Derek Künsken’s The Quantum War, the third book in The Quantum Evolution series, continues the stories that blend exciting space adventure with probing speculations on the philosophical and religious implications of altering human evolution. At the heart of these novels, set in the 26th century, are new human species, especially the Homo quantus, endowed with prodigious mental powers.
A product of genetic engineering sponsored by the Banks that are one of the great powers of this universe, most Homo quantus never achieved the intellectual abilities to predict the future hoped for by their creators. But one among them, Belisarius Arjona (Bel), is capable of incredible feats of abstract thinking, able to perceive the universe as a quantum system, at times coming close to the hoped-for ability to alter the probabilities underlying the structure of reality.
In the previous novels, which you really should read before getting into The Quantum War, Bel pulls off a con to help the Southern Union, a small rebellious system with the Venus-based Congregate Empire, to achieve a military breakthrough. Then he worked with them again to go back in time to alter the Union’s own development and help them secure an important advantage.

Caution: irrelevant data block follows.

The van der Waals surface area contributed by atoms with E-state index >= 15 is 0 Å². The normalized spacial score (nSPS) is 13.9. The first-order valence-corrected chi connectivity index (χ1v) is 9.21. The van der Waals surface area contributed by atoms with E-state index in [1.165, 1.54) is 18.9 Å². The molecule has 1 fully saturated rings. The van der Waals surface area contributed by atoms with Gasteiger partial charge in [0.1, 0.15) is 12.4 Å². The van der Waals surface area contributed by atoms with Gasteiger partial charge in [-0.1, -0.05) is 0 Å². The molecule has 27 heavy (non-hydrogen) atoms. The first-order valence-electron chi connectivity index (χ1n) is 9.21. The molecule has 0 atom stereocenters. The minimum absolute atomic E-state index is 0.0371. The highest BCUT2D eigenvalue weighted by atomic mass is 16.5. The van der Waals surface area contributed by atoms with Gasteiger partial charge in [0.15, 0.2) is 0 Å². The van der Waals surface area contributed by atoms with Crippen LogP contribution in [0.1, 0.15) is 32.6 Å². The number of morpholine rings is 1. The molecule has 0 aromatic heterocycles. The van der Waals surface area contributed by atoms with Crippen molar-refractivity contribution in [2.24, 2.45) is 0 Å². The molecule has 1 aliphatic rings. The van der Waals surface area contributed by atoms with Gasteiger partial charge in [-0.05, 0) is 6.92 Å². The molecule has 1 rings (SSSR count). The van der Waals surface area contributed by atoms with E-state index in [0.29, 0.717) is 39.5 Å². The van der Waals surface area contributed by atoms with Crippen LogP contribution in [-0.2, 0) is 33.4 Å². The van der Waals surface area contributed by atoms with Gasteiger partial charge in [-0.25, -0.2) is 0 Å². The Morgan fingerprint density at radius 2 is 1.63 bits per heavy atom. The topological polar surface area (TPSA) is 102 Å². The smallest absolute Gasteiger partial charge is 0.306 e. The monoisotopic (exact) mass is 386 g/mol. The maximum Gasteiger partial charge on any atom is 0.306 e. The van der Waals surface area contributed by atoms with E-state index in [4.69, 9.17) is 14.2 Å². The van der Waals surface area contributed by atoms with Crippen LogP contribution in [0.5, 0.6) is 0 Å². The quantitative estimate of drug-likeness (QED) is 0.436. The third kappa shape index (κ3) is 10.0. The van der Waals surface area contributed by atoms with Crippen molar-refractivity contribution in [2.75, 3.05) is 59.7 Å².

But in doing so he inadvertently destroyed a sentient plant species, the Hortus quantus, and that mistake haunts him. Even though his partner, Cassandra, a fellow Homo quantus, keeps assuring him it was an accident, the act of wiping out a sentient species stays with him like a terrible sin that he must somehow atone for.
The Congregate was so enraged by the Southern Union’s success, thanks to Bel’s efforts, that they attacked and destroyed the home world of the Homo quantus. Bel and Cassandra managed to evacuate most of its few thousand people, but 155 were captured by the Congregate to become the subjects of cruel experiments. By implanting AI chips and wiring in their brains and bodies, they have turned these contemplative, scholarly people into the best fighter pilots, but only by destroying their personalities and turning them into expendable entities.
So it becomes Bel’s new mission to devise his most elaborate con yet to rescue the remaining Homo quantus from the heart of Congregate power, the intelligence headquarters on Venus. To do this he reassembles his old crew. There is the irascible AI who imagines himself to be Saint Matthew, appearing as a stylized painted or sculptured head of the saint, while carrying out prodigious feats of reprogramming to infiltrate the most secure Congregate systems.
What a shock to find outrageous Marie Phocas, who loves to blow things up, struggling to keep her wild nature within the guise of a rich debutante on her home planet of Venus. Her family is well-connected, incredibly wealthy and determined to fit her into polite society. So she dons a beautiful dress, disciplines her profane tongue and floats through a ball with clueless eligible bachelors. In that guise, however, she has her mission to fulfill for Arjona. Naturally it involves espionage and explosives.